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Often during a commit($ git -commit -m "") I would wish to read my last comment to remember what progress I have made. Is there an easy way to directly access the last commit message through cmd line? (I'm using windows.)

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If it is a regular action, make an alias (e.g. wherewasi ;-) for your chosen solution / command line. You could include the branch info as well. –  Philip Oakley Sep 3 '11 at 15:16

4 Answers 4

up vote 145 down vote accepted
git show

is the fastest to type, but shows you the diff as well.

git log -1

is fast and simple.

git log -1 --pretty=%B

if you need just the commit message and nothing else.

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(on ubuntu) the line is truncated if it does not fit in the shell. Any idea how to make it print a multi-line message? –  Juh_ Nov 14 '14 at 9:14
    
Maybe I should have committed with multiple -m instead of a long one... –  Juh_ Nov 14 '14 at 9:27
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the %B format was what I needed to not have the commit message indented. And yes, @Juh_, even though git gui doesn't linewrap for you, it's a good idea to use 80column text in commit messages, not line-per-paragraph. –  Peter Cordes Dec 13 '14 at 1:06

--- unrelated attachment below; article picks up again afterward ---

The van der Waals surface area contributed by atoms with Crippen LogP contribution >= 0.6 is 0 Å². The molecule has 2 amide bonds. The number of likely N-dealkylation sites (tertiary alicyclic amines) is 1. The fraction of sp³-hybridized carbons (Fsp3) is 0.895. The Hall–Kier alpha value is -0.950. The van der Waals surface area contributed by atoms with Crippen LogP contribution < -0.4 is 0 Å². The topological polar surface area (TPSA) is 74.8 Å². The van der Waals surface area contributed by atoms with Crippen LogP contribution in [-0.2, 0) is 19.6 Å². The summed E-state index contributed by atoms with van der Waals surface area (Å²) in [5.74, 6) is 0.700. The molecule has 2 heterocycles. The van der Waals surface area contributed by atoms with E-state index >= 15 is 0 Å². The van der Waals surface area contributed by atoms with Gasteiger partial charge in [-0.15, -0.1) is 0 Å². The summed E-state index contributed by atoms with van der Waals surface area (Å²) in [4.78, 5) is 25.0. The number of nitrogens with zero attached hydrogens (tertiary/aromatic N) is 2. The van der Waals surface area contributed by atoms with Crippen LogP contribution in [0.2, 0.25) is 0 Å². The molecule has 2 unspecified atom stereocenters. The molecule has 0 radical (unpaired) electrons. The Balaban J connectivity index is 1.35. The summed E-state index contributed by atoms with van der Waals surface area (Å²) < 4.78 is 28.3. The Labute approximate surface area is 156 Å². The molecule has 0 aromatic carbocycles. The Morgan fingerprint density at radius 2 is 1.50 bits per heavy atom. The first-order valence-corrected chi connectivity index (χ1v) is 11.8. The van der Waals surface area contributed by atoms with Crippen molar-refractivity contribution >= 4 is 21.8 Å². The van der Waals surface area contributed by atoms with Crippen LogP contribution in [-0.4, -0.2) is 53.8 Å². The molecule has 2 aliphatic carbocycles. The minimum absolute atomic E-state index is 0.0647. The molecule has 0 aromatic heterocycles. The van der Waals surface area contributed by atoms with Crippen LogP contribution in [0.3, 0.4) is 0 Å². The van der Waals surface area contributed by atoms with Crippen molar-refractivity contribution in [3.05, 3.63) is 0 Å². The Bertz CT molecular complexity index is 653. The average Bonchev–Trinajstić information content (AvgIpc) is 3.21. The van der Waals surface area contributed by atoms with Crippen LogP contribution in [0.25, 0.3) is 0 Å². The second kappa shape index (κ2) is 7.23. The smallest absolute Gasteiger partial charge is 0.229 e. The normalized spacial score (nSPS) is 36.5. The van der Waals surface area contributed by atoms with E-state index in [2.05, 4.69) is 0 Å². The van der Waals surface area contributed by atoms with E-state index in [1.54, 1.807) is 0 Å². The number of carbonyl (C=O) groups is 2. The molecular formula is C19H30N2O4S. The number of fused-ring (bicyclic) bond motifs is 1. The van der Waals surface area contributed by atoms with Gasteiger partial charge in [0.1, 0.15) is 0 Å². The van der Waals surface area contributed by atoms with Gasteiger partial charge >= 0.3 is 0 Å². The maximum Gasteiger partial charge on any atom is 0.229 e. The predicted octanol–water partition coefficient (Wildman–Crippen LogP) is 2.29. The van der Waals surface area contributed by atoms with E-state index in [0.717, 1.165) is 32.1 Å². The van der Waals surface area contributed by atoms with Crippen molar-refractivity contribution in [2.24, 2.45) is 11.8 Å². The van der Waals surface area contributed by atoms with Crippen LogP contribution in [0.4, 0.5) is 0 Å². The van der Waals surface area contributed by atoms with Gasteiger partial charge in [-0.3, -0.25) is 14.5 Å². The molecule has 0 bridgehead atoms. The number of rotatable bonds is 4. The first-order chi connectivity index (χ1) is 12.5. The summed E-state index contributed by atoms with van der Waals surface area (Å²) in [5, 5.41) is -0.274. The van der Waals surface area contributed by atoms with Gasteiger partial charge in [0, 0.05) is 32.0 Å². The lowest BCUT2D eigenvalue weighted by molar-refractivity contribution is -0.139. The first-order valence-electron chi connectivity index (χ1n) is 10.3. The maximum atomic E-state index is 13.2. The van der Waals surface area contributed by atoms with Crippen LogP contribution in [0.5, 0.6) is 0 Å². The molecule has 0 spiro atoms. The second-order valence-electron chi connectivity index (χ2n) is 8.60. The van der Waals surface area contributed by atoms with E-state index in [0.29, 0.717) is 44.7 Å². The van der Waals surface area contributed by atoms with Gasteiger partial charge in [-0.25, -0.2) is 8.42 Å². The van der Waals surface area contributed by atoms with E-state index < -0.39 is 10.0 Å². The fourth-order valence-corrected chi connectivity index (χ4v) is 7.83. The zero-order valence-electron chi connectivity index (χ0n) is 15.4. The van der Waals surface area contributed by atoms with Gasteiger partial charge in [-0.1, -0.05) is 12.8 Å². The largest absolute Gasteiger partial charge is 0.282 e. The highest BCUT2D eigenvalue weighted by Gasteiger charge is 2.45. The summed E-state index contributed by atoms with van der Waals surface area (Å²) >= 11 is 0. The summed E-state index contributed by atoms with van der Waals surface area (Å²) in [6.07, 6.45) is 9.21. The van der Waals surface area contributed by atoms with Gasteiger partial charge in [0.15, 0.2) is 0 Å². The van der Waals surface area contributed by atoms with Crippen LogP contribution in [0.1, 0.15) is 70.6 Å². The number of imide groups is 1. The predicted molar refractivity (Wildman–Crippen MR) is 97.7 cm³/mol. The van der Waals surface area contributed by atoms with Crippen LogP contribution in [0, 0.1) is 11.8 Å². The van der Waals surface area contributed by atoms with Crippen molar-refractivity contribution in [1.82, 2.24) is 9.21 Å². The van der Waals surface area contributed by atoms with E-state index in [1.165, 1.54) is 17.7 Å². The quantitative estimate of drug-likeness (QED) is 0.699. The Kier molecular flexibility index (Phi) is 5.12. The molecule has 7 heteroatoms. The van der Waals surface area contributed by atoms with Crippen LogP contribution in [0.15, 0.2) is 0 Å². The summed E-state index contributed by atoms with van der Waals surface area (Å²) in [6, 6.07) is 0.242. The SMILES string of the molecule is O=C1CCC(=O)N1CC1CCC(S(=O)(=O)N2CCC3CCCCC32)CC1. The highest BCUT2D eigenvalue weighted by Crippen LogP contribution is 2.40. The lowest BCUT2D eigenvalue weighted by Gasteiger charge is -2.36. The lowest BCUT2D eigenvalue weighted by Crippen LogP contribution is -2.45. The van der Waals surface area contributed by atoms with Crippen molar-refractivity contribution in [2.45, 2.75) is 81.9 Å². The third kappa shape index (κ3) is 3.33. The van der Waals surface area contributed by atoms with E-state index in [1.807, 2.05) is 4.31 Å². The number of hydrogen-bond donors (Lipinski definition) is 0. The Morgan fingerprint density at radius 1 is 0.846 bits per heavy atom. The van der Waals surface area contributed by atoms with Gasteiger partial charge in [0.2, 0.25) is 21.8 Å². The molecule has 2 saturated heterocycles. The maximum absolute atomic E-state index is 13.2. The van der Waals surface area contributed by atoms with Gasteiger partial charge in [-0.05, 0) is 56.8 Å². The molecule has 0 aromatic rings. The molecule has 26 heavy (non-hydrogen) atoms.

@Juh_ You can show the whole message by using git log -1 --pretty=%B | cat, but as Peter said, you should try to keep it to 80 characters. –  Ruckus T-Boom Jan 20 at 22:32

Generally:

git log -n

will show you the last n commit messages

More elegantly - if you want a quick overview of your commits

git log --oneline -n

This will Show just the first line of the last n commit messages.

You can save this as a git alias or a shell alias with a shorter command. I've got it in my shell as glog, for example, and I can see my last 10 commit messages with glog -10.

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thanks for --oneline I was looking for that one –  Jacek Wysocki Feb 7 '14 at 13:20

git log -1 will display the latest commit message or git log -1 --oneline if you only want the sha1 and associated commit message to be displayed.

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git log -1 branch_name will show you the last message from the specified branch (i.e. not necessarily the branch you're currently on).

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